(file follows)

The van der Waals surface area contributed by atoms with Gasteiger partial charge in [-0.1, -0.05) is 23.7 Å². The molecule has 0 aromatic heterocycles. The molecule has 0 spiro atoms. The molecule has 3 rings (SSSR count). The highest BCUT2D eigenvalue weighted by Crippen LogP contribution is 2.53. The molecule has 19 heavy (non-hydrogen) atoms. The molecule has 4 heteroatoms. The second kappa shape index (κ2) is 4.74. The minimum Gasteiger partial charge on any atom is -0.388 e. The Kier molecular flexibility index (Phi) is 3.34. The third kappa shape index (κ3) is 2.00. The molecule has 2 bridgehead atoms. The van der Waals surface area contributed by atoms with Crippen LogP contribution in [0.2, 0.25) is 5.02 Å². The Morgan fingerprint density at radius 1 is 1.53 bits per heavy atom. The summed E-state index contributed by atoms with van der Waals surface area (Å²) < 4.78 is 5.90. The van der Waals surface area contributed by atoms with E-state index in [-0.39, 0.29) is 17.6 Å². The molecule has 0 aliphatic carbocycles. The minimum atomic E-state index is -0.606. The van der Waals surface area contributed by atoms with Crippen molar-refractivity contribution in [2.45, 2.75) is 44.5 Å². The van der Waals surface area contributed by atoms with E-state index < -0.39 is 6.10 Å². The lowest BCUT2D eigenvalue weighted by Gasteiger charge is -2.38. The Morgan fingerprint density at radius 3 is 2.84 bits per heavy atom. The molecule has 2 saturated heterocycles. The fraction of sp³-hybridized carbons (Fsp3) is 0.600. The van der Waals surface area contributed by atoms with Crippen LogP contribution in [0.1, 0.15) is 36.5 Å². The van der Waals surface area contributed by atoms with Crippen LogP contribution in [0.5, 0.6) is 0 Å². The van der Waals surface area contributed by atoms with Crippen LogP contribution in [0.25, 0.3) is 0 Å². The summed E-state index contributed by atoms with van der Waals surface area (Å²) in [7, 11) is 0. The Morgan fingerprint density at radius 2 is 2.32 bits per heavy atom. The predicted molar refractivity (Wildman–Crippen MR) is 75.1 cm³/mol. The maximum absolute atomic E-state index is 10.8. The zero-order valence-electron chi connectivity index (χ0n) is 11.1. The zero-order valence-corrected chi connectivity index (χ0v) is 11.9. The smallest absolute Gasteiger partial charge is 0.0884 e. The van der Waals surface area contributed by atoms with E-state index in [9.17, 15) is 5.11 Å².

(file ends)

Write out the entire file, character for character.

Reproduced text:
The van der Waals surface area contributed by atoms with Gasteiger partial charge in [-0.1, -0.05) is 23.7 Å². The molecule has 0 aromatic heterocycles. The molecule has 0 spiro atoms. The molecule has 3 rings (SSSR count). The highest BCUT2D eigenvalue weighted by Crippen LogP contribution is 2.53. The molecule has 19 heavy (non-hydrogen) atoms. The molecule has 4 heteroatoms. The second kappa shape index (κ2) is 4.74. The minimum Gasteiger partial charge on any atom is -0.388 e. The Kier molecular flexibility index (Phi) is 3.34. The third kappa shape index (κ3) is 2.00. The molecule has 2 bridgehead atoms. The van der Waals surface area contributed by atoms with Crippen LogP contribution in [0.2, 0.25) is 5.02 Å². The Morgan fingerprint density at radius 1 is 1.53 bits per heavy atom. The summed E-state index contributed by atoms with van der Waals surface area (Å²) < 4.78 is 5.90. The van der Waals surface area contributed by atoms with E-state index in [-0.39, 0.29) is 17.6 Å². The molecule has 0 aliphatic carbocycles. The minimum atomic E-state index is -0.606. The van der Waals surface area contributed by atoms with Crippen molar-refractivity contribution in [2.45, 2.75) is 44.5 Å². The van der Waals surface area contributed by atoms with E-state index < -0.39 is 6.10 Å². The lowest BCUT2D eigenvalue weighted by Gasteiger charge is -2.38. The Morgan fingerprint density at radius 3 is 2.84 bits per heavy atom. The molecule has 2 saturated heterocycles. The fraction of sp³-hybridized carbons (Fsp3) is 0.600. The van der Waals surface area contributed by atoms with Crippen LogP contribution in [0.1, 0.15) is 36.5 Å². The van der Waals surface area contributed by atoms with Crippen LogP contribution in [0.5, 0.6) is 0 Å². The van der Waals surface area contributed by atoms with Crippen LogP contribution in [0.25, 0.3) is 0 Å². The summed E-state index contributed by atoms with van der Waals surface area (Å²) in [7, 11) is 0. The Morgan fingerprint density at radius 2 is 2.32 bits per heavy atom. The predicted molar refractivity (Wildman–Crippen MR) is 75.1 cm³/mol. The maximum absolute atomic E-state index is 10.8. The zero-order valence-electron chi connectivity index (χ0n) is 11.1. The zero-order valence-corrected chi connectivity index (χ0v) is 11.9. The smallest absolute Gasteiger partial charge is 0.0884 e. The van der Waals surface area contributed by atoms with E-state index in [9.17, 15) is 5.11 Å².